The Clay Bird (Tareque Masud, 2002) (Bangladesh) produced and co-scripted by Catherine Masud. Nice to be able to include a film by two friends. Tareque first told me of his wish to make a film telling the story of his childhood over a decade ago. It won the FIPRESCI prize for a film by a new director at Cannes in 2002, and opened here in summer 2003, in art houses and in London’s main Bangladeshi neighbourhood.
Ukigusa (Floating Weeds) (Yasujiro Ozu, 1959) (Japan). This was a revelation. I thought I knew all the best of Ozu’s work, but this re-release from Artificial Eye, one of the U.K.’s most important art house distributors and exhibitors, in a beautiful new print, stands with The Only Son and Tokyo Story. Surely I would have remembered this beautiful colour film if I’d seen it before? I guess, then, that I’d previously only seen Ozu’s 1934 silent version of the same story, Ukigusa Monogatari (A Story of Floating Weeds).
Saikaku ichiddai onna (The Life of Oharu) (Kenji Mizoguchi, 1952) (Japan). Another masterpiece re-released by Artificial Eye in a new print.
Les Vacances de M. Hulot (M. Hulot’s Holiday) (Jacques Tati, 1953) (France). This re-release in a new print came from BFI. Distribution, as did…
Bigger Than Life (Nicholas Ray, 1956) (USA), in a new print, and…
Bitter Victory (Nicholas Ray, 1957) (France), in the most complete version ever shown here. This is my favourite amongst my friend Nick’s films, and Maurice Le Roux’s score is perhaps the finest I know. Shostakovitch, Nick’s choice as composer, could not have done better even if a Soviet composer had been allowed to work on a film which so undermined the notion of the hero.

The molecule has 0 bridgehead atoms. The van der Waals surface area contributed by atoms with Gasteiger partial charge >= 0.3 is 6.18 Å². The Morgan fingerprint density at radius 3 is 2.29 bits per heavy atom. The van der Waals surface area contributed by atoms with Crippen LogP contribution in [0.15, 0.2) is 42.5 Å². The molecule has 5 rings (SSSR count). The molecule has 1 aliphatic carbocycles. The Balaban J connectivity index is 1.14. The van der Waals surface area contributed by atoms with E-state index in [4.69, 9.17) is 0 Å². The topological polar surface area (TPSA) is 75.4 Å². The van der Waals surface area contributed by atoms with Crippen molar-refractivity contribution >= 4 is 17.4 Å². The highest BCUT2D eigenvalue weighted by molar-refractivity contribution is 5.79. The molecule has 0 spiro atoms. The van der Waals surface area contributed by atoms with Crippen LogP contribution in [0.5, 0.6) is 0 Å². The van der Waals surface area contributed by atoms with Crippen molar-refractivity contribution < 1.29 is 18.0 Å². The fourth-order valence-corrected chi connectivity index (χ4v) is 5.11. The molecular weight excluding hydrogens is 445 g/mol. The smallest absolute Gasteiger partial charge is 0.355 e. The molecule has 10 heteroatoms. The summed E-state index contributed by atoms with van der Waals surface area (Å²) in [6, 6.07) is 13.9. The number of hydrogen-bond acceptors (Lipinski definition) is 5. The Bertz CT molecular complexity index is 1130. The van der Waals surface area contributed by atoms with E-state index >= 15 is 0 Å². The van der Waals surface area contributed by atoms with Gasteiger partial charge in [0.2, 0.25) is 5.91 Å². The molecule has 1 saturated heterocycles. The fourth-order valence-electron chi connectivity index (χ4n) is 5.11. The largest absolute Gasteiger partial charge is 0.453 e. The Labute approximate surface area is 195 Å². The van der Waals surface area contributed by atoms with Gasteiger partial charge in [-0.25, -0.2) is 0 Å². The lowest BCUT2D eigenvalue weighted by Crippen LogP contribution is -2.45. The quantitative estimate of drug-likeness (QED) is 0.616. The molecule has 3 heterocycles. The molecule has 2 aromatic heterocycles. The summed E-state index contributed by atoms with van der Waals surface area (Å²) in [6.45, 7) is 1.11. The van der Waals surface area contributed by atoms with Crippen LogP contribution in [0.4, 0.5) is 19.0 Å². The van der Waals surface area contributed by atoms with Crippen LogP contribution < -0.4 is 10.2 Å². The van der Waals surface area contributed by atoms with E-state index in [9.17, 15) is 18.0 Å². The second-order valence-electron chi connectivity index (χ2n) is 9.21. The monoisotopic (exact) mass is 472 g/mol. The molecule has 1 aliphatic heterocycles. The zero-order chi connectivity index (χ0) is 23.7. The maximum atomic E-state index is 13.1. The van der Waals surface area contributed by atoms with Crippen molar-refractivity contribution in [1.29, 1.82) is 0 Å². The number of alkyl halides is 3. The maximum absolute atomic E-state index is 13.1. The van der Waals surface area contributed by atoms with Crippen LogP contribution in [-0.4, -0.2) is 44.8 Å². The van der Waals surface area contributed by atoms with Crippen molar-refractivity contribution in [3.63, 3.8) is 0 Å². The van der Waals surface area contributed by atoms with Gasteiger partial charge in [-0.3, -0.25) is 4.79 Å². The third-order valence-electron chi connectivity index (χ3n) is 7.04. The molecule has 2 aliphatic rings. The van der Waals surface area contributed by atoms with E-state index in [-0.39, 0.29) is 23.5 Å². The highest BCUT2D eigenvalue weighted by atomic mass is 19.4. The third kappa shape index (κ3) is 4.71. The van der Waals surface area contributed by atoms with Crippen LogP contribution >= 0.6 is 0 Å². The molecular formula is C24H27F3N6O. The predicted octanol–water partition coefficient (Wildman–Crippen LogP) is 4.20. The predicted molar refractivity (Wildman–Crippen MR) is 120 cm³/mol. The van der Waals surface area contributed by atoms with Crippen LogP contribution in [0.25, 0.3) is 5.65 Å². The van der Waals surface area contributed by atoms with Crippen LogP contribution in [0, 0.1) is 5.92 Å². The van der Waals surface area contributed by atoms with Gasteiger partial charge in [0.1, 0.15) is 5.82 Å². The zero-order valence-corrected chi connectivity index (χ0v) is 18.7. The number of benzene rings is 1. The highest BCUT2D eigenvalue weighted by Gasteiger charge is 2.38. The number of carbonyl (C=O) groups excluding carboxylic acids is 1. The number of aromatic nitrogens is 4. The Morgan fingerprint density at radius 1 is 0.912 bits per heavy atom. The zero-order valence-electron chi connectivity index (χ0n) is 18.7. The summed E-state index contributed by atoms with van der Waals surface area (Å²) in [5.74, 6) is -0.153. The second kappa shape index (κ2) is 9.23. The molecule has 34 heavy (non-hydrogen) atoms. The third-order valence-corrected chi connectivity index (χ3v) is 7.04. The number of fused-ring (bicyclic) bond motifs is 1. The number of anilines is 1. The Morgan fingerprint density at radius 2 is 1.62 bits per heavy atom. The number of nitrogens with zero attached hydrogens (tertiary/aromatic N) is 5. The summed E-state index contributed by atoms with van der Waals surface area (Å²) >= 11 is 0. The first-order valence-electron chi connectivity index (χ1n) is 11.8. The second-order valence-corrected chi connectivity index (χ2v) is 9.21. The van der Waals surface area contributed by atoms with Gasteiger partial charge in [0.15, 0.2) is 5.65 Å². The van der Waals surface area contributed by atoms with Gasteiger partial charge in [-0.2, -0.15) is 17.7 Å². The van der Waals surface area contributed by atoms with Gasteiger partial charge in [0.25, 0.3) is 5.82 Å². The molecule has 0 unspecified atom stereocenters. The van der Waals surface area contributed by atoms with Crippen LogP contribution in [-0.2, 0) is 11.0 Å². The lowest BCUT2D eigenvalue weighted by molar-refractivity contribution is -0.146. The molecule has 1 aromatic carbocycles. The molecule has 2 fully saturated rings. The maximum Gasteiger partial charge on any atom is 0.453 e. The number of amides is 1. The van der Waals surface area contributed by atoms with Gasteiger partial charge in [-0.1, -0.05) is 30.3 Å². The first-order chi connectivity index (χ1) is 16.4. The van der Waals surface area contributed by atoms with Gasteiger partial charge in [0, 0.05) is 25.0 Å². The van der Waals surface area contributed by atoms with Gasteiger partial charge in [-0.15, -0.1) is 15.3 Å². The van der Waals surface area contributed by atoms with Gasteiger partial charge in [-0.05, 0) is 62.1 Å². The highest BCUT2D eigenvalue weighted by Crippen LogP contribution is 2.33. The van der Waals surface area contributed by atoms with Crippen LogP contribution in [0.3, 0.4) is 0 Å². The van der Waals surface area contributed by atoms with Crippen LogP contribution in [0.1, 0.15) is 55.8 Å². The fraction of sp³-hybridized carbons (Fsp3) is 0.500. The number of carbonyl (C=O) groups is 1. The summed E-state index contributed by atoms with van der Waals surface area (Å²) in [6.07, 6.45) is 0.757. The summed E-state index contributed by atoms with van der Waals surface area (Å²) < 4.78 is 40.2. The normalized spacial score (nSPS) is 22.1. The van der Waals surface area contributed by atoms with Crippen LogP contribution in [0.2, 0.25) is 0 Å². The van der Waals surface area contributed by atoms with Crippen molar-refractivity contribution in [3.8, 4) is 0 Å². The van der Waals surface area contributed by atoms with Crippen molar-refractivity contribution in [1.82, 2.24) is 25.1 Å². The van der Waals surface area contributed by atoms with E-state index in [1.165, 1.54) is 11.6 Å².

Artificial Eye also re-released two further Japanese classics, Musashino Fujin (The Lady of Musashino, Kenji Mizoguchi, 1951) and Kobayakawa no aki (End of Summer, Yasujiro Ozu, 1961).
Of the rest of the new films I enjoyed Far from Heaven (France/US), Good Bye, Lenin! (Wolfgang Becker, 2002) (Germany); Intolerable Cruelty (USA) (a return to form after the abysmally pretentious tedium of The Man Who Wasn’t There [Joel Coen, 2001]), which confirms that the brothers, though effective entertainers, make movies which lack those extra dimensions that made the films of, say, Cukor, Preston Sturges, or the Hawks of the comedies, richer on repeated viewings, more than just entertainments); and Cold Mountain (Anthony Minghella, 2003) (USA). It was distressing to learn of the latter that African American soldiers fighting for the Union were prominent participants in the battle with which the film opens, which makes their absence from the screen seem wilful.
James Leahy is a film historian and screenwriter, and has worked with Nick Ray, Ken McMullen (he co-wrote 1871, an official selection at Cannes in 1990) and Med Hondo. His writings on cinema have appeared in The Guardian, Sight & Sound, Cahiers du cinéma in English, Vertigo and PIX.
The Matrix Reloaded (Larry & Andy Wachowski, 2003)
Tie Xi Qui: West of the Tracks (Wang Bing, 2003)
Confessions of a Dangerous Mind
Charles Leary is a Ph.D. candidate in Cinema Studies at New York University, writing a dissertation on John Cassavetes.
Maximilian Le Cain